Sha competed in all three triathlon disciplines in June 2023 with the support of three fantastic coaches (pictured above): Hayley Butlin (swim), Danny Smith (cycle) and Terri O’Donoghue (run).
In the event, Sha was completely focused on the experience. Sea swimming was one of the most difficult challenges because Sha’s poor eyesight means he has no idea where the coastline is and is completely reliant on Hayley. “She has to keep talking to me to reassure me and to make sure I don’t end up swimming in the wrong direction. I feel safe knowing Hayley is there. I’m lucky to have her because I’m way out of my comfort zone. There was a lot of swell on the day but I could feel it more than I could see it. It was quite exhilarating being lifted by the water.”
“We are so insignificant. We can be so arrogant, but in the big picture I was just this tiny thing on the waves at the mercy of the sea. It was scary but having Hayley there made a massive difference.”
In triathlons, the transition stage is generally regarded as a fourth discipline as everything needs to be completed in a certain way at high speed, something that is much more difficult when you have limited eyesight. “The transitions were almost more challenging than the actual riding, swimming and running. I didn’t know where I had to go. I had to get changed, drink water, take a gel sachet, put on my competitor number label. I needed three times as long because I’m slower than everyone. Even though all my stuff was laid out it was still confusing. Danny’s wife, Vicky, was in the area to help me which was amazing. There’s a lot going on, it’s go, go, go!”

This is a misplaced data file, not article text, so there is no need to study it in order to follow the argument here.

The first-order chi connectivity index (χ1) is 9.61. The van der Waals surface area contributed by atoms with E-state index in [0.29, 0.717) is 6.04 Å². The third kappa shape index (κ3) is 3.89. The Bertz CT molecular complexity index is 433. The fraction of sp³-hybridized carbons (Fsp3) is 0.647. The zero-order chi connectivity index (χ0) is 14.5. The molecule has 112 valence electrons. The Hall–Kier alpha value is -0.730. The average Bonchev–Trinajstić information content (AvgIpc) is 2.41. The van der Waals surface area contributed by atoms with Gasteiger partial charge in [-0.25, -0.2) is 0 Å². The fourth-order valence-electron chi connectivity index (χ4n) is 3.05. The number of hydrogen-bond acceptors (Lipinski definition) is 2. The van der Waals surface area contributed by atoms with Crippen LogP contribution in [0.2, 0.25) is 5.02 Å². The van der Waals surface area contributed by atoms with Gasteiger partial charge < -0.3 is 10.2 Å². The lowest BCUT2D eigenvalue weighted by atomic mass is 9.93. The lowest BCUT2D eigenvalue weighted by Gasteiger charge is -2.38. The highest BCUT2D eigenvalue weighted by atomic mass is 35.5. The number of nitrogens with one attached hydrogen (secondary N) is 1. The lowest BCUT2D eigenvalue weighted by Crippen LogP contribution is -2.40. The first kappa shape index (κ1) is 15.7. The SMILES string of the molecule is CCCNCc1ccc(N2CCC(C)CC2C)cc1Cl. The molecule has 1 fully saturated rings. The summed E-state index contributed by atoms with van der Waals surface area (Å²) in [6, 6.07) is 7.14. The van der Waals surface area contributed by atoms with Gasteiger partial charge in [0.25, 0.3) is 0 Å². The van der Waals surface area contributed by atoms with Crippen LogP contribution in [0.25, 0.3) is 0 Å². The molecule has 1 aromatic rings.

Understandably, by the time Sha got to the finish line, he was overcome with emotion. Hearing his 17 year old daughter shouting “Go Dad” while he was running meant so much to him. “At the end of the race it was like there was a whole stadium of people clapping and cheering. It felt like the whole island was there. I thought ‘I’ve done it, I’m a triathlete!’ I could never have done it without these people.”
Sha has nothing but praise for the dedication, support and expertise of his coaches. “Danny Smith at Cycle Without Limits is such a high calibre coach. All the team are so generous and they kindly loaned me their tandem for the triathlon event. What they’ve done for me is amazing. I knew how to pedal a bike before but I’ve learnt so much from Danny, like how to correctly adjust the seat, fit my helmet and how to go round corners effectively. I’m so lucky to learn all these things from such great coaches.”
“Hayley Butlin is a world class swimming coach. I was assured from the first time together that I was in the right hands. I always feel safe knowing Hayley is there. Terri O’Donoghue is a top running guide and she’s an amazing person to run with. She ran the half marathon with me as well as the triathlon.”
In addition, Sha praises the triathlon event organisers in Jersey: “The organisation of the event is world class, I don’t think anything could be better. They’re so experienced and the Marshalls were all so lovely, friendly and polite. That level of organisation added to me feeling safe at every point along the way.”
With so much achieved in such a short amount of time, we asked Sha what other sports or activities he’d love to try. “Because it’s summer, I’d love to paddle board. I have no idea how I’m going to do it though! I’d also love to try surfing, but I don’t even know if it’s possible.”
If you’re inspired by Sha’s story and would love to try a new sport or physical activity, we’ve put some handy links below.